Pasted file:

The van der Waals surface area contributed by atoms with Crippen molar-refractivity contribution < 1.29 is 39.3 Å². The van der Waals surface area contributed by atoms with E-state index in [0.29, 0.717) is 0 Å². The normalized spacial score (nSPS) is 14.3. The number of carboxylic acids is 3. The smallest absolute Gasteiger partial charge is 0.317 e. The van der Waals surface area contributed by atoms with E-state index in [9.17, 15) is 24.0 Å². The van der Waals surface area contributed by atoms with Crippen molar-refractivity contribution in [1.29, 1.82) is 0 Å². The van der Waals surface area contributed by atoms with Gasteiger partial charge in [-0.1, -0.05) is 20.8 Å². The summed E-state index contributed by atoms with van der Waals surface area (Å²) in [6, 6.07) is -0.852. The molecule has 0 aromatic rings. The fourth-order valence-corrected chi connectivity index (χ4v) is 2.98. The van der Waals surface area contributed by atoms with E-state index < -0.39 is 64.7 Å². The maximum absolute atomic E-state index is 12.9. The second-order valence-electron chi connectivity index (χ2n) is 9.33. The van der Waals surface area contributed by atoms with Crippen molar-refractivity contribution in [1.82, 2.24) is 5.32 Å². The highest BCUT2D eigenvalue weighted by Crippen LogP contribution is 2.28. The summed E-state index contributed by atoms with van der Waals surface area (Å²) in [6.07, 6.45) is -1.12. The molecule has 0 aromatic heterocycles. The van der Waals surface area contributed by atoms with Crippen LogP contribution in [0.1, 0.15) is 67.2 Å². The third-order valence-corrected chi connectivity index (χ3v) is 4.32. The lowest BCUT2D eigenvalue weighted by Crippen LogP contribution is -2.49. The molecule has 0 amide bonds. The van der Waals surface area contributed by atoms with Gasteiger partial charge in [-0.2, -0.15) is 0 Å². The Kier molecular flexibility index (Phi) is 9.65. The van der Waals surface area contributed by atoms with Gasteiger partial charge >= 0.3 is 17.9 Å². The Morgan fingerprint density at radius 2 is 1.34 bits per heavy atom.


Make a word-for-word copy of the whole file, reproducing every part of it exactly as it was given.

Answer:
The van der Waals surface area contributed by atoms with Crippen molar-refractivity contribution < 1.29 is 39.3 Å². The van der Waals surface area contributed by atoms with E-state index in [0.29, 0.717) is 0 Å². The normalized spacial score (nSPS) is 14.3. The number of carboxylic acids is 3. The smallest absolute Gasteiger partial charge is 0.317 e. The van der Waals surface area contributed by atoms with E-state index in [9.17, 15) is 24.0 Å². The van der Waals surface area contributed by atoms with Crippen molar-refractivity contribution in [1.29, 1.82) is 0 Å². The van der Waals surface area contributed by atoms with Gasteiger partial charge in [-0.1, -0.05) is 20.8 Å². The summed E-state index contributed by atoms with van der Waals surface area (Å²) in [6, 6.07) is -0.852. The molecule has 0 aromatic rings. The fourth-order valence-corrected chi connectivity index (χ4v) is 2.98. The van der Waals surface area contributed by atoms with E-state index < -0.39 is 64.7 Å². The maximum absolute atomic E-state index is 12.9. The second-order valence-electron chi connectivity index (χ2n) is 9.33. The van der Waals surface area contributed by atoms with Crippen molar-refractivity contribution in [1.82, 2.24) is 5.32 Å². The highest BCUT2D eigenvalue weighted by Crippen LogP contribution is 2.28. The summed E-state index contributed by atoms with van der Waals surface area (Å²) in [6.07, 6.45) is -1.12. The molecule has 0 aromatic heterocycles. The van der Waals surface area contributed by atoms with Crippen LogP contribution in [0.1, 0.15) is 67.2 Å². The third-order valence-corrected chi connectivity index (χ3v) is 4.32. The lowest BCUT2D eigenvalue weighted by Crippen LogP contribution is -2.49. The molecule has 0 amide bonds. The van der Waals surface area contributed by atoms with Gasteiger partial charge in [-0.2, -0.15) is 0 Å². The Kier molecular flexibility index (Phi) is 9.65. The van der Waals surface area contributed by atoms with Gasteiger partial charge >= 0.3 is 17.9 Å². The Morgan fingerprint density at radius 2 is 1.34 bits per heavy atom.